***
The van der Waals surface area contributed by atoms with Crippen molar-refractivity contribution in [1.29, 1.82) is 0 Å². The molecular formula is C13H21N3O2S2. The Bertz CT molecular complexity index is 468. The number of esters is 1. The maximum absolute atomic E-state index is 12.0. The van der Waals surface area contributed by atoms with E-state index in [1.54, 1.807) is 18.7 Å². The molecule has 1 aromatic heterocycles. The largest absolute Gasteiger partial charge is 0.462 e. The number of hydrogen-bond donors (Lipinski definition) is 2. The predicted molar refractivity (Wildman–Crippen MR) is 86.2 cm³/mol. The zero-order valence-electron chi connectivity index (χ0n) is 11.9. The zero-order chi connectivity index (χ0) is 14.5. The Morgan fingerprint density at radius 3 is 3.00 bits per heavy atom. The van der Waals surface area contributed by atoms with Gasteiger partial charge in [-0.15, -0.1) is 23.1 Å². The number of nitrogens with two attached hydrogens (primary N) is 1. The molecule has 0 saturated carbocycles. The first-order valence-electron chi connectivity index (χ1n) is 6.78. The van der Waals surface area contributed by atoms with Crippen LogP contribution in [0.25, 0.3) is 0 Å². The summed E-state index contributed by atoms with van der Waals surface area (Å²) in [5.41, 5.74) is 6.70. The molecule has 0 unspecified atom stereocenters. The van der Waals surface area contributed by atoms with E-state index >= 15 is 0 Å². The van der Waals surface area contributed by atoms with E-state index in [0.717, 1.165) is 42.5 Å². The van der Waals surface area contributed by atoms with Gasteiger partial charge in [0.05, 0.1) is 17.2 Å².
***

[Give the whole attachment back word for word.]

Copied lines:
The van der Waals surface area contributed by atoms with Crippen molar-refractivity contribution in [1.29, 1.82) is 0 Å². The molecular formula is C13H21N3O2S2. The Bertz CT molecular complexity index is 468. The number of esters is 1. The maximum absolute atomic E-state index is 12.0. The van der Waals surface area contributed by atoms with E-state index in [1.54, 1.807) is 18.7 Å². The molecule has 1 aromatic heterocycles. The largest absolute Gasteiger partial charge is 0.462 e. The number of hydrogen-bond donors (Lipinski definition) is 2. The predicted molar refractivity (Wildman–Crippen MR) is 86.2 cm³/mol. The zero-order valence-electron chi connectivity index (χ0n) is 11.9. The zero-order chi connectivity index (χ0) is 14.5. The Morgan fingerprint density at radius 3 is 3.00 bits per heavy atom. The van der Waals surface area contributed by atoms with Gasteiger partial charge in [-0.15, -0.1) is 23.1 Å². The number of nitrogens with two attached hydrogens (primary N) is 1. The molecule has 0 saturated carbocycles. The first-order valence-electron chi connectivity index (χ1n) is 6.78. The van der Waals surface area contributed by atoms with Crippen LogP contribution in [0.25, 0.3) is 0 Å². The summed E-state index contributed by atoms with van der Waals surface area (Å²) in [5.41, 5.74) is 6.70. The molecule has 0 unspecified atom stereocenters. The van der Waals surface area contributed by atoms with E-state index >= 15 is 0 Å². The van der Waals surface area contributed by atoms with E-state index in [0.717, 1.165) is 42.5 Å². The van der Waals surface area contributed by atoms with Gasteiger partial charge in [0.05, 0.1) is 17.2 Å².